Tung Tai Group Settles Potential Civil Liability for Alleged Violation of the Cuban Assets Control Regulations: Tung Tai Group ("Tung Tai"), San Jose, CA, has agreed to pay $43,875 to settle potential civil liability for an alleged violation of the Cuban Assets Control Regulations, 31 C.F.R. part 515 (the "CACR"). The alleged violation by Tung Tai occurred on or about August 8, 2010, when it entered into contracts to buy and sell Cuban-origin scrap metal. This matter was not voluntarily disclosed to OFAC and the alleged violation constitutes a non-egregious case. The base penalty amount for the alleged violation was $65,000. The settlement amount reflects OFAC’s consideration of the following facts and circumstances, pursuant to the General Factors under OFAC’s Economic Sanctions Enforcement Guidelines, 31 C.F.R. part 501, app. A: Tung Tai has no history of prior OFAC violations.
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TURBOFAC Commentary (259 words)
1) It is not clear whether the contract was actually with a Cuban counterparty or a person acting on a Cuban person's behalf, or whether it was for the purchase of Cuban-origin scrap metal located in a third country. If a Cuban was a party to the contract, the legal basis for the violation is fairly straightforward, as a blocked person has an "interest" in all contracts to which it is a party, and entering into such contracts constitute a dealing in property in which a blocked person has an interest.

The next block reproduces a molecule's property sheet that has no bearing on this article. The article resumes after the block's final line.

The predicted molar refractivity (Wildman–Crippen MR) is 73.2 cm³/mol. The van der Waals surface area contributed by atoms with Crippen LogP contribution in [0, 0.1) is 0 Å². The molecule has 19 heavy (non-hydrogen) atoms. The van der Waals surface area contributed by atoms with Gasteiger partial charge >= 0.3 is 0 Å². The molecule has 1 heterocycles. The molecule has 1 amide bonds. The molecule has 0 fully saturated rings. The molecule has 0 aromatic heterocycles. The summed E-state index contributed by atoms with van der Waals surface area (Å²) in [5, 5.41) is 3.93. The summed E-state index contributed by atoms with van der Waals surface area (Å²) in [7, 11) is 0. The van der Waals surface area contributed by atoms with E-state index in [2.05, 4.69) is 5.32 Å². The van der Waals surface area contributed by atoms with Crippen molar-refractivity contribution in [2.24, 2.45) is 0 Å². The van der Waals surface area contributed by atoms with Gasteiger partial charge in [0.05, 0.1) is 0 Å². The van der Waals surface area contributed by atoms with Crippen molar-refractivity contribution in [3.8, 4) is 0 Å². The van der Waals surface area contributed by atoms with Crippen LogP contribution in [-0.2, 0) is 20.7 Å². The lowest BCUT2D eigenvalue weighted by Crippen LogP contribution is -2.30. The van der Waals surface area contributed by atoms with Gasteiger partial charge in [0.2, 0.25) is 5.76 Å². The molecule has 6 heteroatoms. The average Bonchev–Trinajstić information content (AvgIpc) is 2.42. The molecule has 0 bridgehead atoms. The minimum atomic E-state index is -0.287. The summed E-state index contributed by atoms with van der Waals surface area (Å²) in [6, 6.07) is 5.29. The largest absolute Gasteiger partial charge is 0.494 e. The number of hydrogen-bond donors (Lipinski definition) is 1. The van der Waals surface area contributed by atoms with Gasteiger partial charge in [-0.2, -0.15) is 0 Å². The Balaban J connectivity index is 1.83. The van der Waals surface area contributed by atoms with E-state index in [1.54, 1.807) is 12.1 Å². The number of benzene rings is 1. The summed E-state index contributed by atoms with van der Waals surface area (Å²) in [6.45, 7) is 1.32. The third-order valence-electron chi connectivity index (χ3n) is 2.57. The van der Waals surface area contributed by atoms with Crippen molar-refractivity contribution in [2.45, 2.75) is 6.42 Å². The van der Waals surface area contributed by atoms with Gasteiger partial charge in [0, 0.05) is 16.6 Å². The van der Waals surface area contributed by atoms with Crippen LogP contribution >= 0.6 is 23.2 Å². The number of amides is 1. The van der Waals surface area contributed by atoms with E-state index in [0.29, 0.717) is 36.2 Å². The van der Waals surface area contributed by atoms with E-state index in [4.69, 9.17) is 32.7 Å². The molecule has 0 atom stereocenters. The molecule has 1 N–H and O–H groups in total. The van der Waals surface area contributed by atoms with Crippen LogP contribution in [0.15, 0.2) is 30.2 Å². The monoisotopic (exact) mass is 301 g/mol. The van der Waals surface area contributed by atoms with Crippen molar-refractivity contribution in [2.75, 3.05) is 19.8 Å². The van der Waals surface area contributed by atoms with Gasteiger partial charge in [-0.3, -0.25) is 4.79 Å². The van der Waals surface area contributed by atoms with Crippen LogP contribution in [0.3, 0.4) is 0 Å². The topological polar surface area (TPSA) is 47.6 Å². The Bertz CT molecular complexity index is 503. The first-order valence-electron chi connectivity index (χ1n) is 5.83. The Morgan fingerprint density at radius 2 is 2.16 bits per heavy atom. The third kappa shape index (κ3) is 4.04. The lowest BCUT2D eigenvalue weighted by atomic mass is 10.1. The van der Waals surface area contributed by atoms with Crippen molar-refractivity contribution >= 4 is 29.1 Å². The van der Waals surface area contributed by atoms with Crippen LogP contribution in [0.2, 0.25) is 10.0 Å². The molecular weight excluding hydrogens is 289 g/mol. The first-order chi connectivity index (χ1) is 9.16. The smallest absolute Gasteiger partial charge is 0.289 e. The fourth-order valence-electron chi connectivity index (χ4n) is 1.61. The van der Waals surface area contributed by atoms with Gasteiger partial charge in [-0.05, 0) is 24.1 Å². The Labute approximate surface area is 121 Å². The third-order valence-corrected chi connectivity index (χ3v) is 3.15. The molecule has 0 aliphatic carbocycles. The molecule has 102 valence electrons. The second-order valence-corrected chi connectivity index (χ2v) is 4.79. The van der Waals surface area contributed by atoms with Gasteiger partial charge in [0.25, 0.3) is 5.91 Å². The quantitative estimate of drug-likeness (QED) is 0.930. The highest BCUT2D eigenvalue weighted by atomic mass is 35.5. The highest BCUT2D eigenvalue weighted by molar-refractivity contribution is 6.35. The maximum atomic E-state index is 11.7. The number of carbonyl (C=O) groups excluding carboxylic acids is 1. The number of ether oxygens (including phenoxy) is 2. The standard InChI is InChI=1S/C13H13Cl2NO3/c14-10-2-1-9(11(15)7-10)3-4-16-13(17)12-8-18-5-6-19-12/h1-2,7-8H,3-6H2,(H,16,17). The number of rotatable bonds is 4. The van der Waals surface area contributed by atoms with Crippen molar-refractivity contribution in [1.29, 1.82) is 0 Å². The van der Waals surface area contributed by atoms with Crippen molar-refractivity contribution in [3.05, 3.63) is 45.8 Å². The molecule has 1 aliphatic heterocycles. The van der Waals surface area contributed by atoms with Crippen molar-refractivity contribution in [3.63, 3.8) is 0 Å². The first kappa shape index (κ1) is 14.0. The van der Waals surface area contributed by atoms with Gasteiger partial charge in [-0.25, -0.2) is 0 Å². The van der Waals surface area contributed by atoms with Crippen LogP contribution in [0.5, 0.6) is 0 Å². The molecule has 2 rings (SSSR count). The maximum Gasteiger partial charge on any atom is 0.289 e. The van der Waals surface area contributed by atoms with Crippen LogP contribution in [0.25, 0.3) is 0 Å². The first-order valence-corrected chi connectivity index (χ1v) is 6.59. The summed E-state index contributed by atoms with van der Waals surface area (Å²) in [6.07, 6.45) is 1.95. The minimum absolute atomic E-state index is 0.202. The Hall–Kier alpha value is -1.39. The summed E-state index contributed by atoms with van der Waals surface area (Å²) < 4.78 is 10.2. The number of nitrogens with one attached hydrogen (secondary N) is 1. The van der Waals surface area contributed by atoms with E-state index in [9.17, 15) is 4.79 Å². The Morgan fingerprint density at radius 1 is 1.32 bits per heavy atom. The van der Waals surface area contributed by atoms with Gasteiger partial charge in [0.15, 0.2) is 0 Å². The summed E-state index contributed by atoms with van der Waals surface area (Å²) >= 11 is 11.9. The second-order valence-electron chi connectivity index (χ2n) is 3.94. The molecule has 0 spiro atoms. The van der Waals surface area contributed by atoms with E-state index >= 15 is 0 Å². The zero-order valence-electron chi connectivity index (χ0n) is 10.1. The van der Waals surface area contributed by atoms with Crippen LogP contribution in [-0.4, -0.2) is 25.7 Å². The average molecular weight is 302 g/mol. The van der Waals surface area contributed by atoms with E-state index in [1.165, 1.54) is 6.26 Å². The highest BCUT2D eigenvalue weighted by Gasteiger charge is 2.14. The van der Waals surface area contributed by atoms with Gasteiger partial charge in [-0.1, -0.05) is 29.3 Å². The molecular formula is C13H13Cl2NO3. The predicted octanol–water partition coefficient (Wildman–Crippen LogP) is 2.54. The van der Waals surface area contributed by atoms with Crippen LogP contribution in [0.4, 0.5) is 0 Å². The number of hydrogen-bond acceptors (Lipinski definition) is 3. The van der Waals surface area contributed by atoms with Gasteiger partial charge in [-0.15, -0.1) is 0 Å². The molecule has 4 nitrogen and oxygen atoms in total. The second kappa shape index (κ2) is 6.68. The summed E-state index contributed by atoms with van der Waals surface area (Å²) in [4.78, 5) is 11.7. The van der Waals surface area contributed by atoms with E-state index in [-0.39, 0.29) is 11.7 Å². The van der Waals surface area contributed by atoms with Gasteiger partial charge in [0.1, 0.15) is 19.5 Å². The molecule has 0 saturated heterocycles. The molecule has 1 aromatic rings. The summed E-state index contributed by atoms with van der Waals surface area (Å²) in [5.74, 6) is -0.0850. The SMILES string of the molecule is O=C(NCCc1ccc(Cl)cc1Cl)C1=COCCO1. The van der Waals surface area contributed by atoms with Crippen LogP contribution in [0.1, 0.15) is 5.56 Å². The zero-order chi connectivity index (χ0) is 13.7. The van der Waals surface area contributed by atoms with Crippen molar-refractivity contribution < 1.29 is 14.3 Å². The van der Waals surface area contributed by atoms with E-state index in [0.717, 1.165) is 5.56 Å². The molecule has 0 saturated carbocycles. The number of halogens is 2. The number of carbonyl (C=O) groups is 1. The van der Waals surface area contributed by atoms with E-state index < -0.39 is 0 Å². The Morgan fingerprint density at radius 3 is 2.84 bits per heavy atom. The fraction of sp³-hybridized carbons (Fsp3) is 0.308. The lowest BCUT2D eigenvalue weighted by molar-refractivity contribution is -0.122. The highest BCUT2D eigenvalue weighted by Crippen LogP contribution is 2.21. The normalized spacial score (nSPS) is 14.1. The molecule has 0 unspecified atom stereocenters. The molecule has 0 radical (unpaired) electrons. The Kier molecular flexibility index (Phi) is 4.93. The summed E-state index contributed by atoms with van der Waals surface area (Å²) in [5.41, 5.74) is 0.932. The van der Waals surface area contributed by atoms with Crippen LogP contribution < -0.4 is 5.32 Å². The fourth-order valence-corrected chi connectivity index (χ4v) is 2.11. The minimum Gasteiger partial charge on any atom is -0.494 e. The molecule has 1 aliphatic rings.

If, however, the contract was for the purchase of Cuban-origin scrap mental located in and owned by a non-sanctioned person, the legal basis for the violation becomes less clear. Dealings in Cuban origin products are prohibited by 515.204. It is not clear whether OFAC would consider Cuba itself of have had an “interest” in the contract, in violation of 515.201(a), or whether it considered entering into the contract to rise to the level of an attempt to violate 515.204. If there was no Cuban party to the contract, this would be the first—and from 2006 through at least 12/2020 only—time that an enforcement action was based solely on the entering into a contract when a sanctioned party was not a direct or indirect counterparty to the transaction.